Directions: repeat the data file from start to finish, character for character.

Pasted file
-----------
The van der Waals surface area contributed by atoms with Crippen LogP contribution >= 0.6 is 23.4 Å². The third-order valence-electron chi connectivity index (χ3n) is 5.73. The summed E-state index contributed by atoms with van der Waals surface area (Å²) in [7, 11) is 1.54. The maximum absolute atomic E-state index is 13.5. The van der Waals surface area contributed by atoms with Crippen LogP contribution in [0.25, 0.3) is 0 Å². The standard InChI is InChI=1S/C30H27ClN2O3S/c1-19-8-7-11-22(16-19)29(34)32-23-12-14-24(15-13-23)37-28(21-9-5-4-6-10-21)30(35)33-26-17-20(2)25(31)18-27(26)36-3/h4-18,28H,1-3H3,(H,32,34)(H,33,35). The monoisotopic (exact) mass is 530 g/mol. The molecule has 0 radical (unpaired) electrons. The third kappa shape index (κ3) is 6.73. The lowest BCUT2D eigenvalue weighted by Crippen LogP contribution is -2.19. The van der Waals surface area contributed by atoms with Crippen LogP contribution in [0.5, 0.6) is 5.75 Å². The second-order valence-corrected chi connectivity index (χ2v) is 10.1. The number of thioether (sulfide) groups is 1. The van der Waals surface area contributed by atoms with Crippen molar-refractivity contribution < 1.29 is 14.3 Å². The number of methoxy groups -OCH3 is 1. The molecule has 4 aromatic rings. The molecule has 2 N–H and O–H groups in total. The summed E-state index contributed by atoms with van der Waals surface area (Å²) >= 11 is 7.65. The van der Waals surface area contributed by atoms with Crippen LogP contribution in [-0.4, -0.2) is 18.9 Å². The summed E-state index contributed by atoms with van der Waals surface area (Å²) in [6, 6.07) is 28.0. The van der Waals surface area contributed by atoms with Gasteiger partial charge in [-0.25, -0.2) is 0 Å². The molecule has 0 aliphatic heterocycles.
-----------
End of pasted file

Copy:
The van der Waals surface area contributed by atoms with Crippen LogP contribution >= 0.6 is 23.4 Å². The third-order valence-electron chi connectivity index (χ3n) is 5.73. The summed E-state index contributed by atoms with van der Waals surface area (Å²) in [7, 11) is 1.54. The maximum absolute atomic E-state index is 13.5. The van der Waals surface area contributed by atoms with Crippen LogP contribution in [0.25, 0.3) is 0 Å². The standard InChI is InChI=1S/C30H27ClN2O3S/c1-19-8-7-11-22(16-19)29(34)32-23-12-14-24(15-13-23)37-28(21-9-5-4-6-10-21)30(35)33-26-17-20(2)25(31)18-27(26)36-3/h4-18,28H,1-3H3,(H,32,34)(H,33,35). The monoisotopic (exact) mass is 530 g/mol. The molecule has 0 radical (unpaired) electrons. The third kappa shape index (κ3) is 6.73. The lowest BCUT2D eigenvalue weighted by Crippen LogP contribution is -2.19. The van der Waals surface area contributed by atoms with Crippen LogP contribution in [0.5, 0.6) is 5.75 Å². The second-order valence-corrected chi connectivity index (χ2v) is 10.1. The number of thioether (sulfide) groups is 1. The van der Waals surface area contributed by atoms with Crippen molar-refractivity contribution < 1.29 is 14.3 Å². The number of methoxy groups -OCH3 is 1. The molecule has 4 aromatic rings. The molecule has 2 N–H and O–H groups in total. The summed E-state index contributed by atoms with van der Waals surface area (Å²) >= 11 is 7.65. The van der Waals surface area contributed by atoms with Crippen LogP contribution in [-0.4, -0.2) is 18.9 Å². The summed E-state index contributed by atoms with van der Waals surface area (Å²) in [6, 6.07) is 28.0. The van der Waals surface area contributed by atoms with Gasteiger partial charge in [-0.25, -0.2) is 0 Å². The molecule has 0 aliphatic heterocycles.